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Being a C# developer since version 1.0, F# has captured my free time for the past few weeks. Computers are now sold with 2, 4 .. Cores and multi-threading is not always simple to accomplish.

At the moment I see that F# has great potential for complicated and or heavy workloads. Do you think that F# will (once RTM) become an important player in the Enterprise Software market?

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5 Answers 5

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I think regardless of whether F# becomes import for Enterprise Software being able to isolate pure functional portions of code in any language will be key to using the potential of multi-core computers. For instance Microsoft's Parallel Extensions for .NET are great, but there is still a lot of room to make mistakes by parallelizing code that can't execute in parallel. If the code is in the form of a pure functional language or a subset of your language that is purely functional, then you are assured that you can execute it in parallel. The trick is then figuring out the most efficient way to assign the work.

The role that F# plays in this I would say would be more as a catalyst to get people's feet wet and start thinking in a more declarative way.

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The Immutable characteristics definitely make things great for parallel execution. I must admit its taking me some getting used to though. –  Alexandre Brisebois Sep 19 '08 at 21:08
    
Yes, it definitely takes getting used to, but at the same time it can be quite freeing to be able to solve a problem by describing the problem itself rather than then describing the steps you would take to solve the problem. –  fryguybob Sep 19 '08 at 21:15

C#/VB will always be the main languages, but F# is better at complex problems. C# is more general purpose while F# is better at IA, statistics, science (finding the cure of cancer, for example), etc. F# will never replace C#, but it will enable .NET to compete in more fields of computer science. As for data mining and processing large ammounts of data, you are better off developping directly within the database - like SQL Server or oracle.

As for F# being hard to learn, it's only because we got "corrupted" by the imperative way of thinking in most other languages. It's hard to unlearn something you do for 5 years! Also, in my exprience, ocaml and F# is a joy to use. The only complain I have for F#/Ocaml is that most of the time people overuse the type inference which makes the code unreadable. I'd rather declare variable types to make it easier to maintain.

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I think F# will always be a niche language, compared to VB/C#/Java, because it does require more of a mathematical or computer science background. However the very fact that it is a CLR language means that it will have much bigger exposure than earlier functional languages.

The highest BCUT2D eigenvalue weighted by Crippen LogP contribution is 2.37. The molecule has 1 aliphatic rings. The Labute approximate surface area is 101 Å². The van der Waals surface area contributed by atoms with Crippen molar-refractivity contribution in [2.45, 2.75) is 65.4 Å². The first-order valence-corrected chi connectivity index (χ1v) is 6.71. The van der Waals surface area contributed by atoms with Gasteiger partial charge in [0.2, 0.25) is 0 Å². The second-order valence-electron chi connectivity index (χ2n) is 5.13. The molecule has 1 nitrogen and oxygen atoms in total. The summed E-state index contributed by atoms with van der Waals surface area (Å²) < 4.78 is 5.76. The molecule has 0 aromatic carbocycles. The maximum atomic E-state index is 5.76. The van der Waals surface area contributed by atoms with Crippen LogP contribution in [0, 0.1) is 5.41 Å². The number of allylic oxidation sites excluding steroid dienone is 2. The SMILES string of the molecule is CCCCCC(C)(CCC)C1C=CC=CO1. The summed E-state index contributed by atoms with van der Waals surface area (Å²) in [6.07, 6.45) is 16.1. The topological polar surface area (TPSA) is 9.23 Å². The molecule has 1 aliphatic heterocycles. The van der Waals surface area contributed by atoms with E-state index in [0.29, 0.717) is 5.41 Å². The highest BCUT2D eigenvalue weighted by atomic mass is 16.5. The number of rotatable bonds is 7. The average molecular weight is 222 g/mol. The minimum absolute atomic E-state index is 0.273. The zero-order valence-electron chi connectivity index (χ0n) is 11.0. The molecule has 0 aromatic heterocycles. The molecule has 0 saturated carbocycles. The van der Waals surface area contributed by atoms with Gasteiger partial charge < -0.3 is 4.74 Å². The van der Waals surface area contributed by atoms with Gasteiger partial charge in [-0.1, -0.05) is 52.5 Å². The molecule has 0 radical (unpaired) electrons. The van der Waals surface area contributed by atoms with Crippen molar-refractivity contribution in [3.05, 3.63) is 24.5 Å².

I work in an investment bank and we are already using F# for some ad-hoc scripting purposes, we are pretty keen to see a released version of F# so that we can consider more formal integration into our systems (although they are likely to remain fundamentally C# based).

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I do think that C# will remain the principal language and that F# will be used to solve the harder problems or the more work intensive problems. could you share some interesting resources from your experience with F# ? –  Alexandre Brisebois Sep 23 '08 at 13:14
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I'd disagree that it requires a math/cs background. It requires the capacity to understand such things. But then again, that's probably enough to limit it to "niche". –  MichaelGG Jan 27 '09 at 20:12

What I think we'll be seeing is that some functional stuff will migrate into C# such as the increase use of immutable types and the marking functions as pure etc. I can't see F# having a wider role in enterprise development its just too mystifying to the average developer.

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I agree that only interested developers will dare to venture in F#, it's not the simplest task to pickup when all you've been doing is OOP –  Alexandre Brisebois Sep 24 '08 at 7:16

I think F# has great opportunity to make inroads some of the niche areas of enterprise applications such as mathematical modelling (e.g. for banking/trading applications). Removing side effects from functions also leads to great opportunities for parallelism and memoization. Its hard to say if these languages will ever take off for mainstream development is hard to say, but in my opinion the problems are more likely to be human oriented (i.e. lack of skills and high learning curve for people familiar with more typical languages like c#/java/c++) rather than technical.

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